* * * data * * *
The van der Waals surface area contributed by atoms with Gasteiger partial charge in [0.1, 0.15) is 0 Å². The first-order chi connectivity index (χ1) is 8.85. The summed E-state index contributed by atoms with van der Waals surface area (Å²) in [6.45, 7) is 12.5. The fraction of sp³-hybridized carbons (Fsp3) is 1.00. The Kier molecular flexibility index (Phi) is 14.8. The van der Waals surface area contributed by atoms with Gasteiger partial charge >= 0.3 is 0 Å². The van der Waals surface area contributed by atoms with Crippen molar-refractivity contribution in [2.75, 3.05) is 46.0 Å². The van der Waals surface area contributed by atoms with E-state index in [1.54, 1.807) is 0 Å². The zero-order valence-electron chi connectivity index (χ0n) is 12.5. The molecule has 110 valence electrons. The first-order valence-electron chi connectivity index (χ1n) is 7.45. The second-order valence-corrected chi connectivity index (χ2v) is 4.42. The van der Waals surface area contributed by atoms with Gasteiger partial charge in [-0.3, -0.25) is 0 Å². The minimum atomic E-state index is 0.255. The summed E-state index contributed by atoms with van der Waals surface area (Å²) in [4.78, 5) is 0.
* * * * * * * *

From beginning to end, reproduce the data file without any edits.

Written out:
The van der Waals surface area contributed by atoms with Gasteiger partial charge in [0.1, 0.15) is 0 Å². The first-order chi connectivity index (χ1) is 8.85. The summed E-state index contributed by atoms with van der Waals surface area (Å²) in [6.45, 7) is 12.5. The fraction of sp³-hybridized carbons (Fsp3) is 1.00. The Kier molecular flexibility index (Phi) is 14.8. The van der Waals surface area contributed by atoms with Gasteiger partial charge >= 0.3 is 0 Å². The van der Waals surface area contributed by atoms with Crippen molar-refractivity contribution in [2.75, 3.05) is 46.0 Å². The van der Waals surface area contributed by atoms with E-state index in [1.54, 1.807) is 0 Å². The zero-order valence-electron chi connectivity index (χ0n) is 12.5. The molecule has 110 valence electrons. The first-order valence-electron chi connectivity index (χ1n) is 7.45. The second-order valence-corrected chi connectivity index (χ2v) is 4.42. The van der Waals surface area contributed by atoms with Gasteiger partial charge in [-0.3, -0.25) is 0 Å². The minimum atomic E-state index is 0.255. The summed E-state index contributed by atoms with van der Waals surface area (Å²) in [4.78, 5) is 0.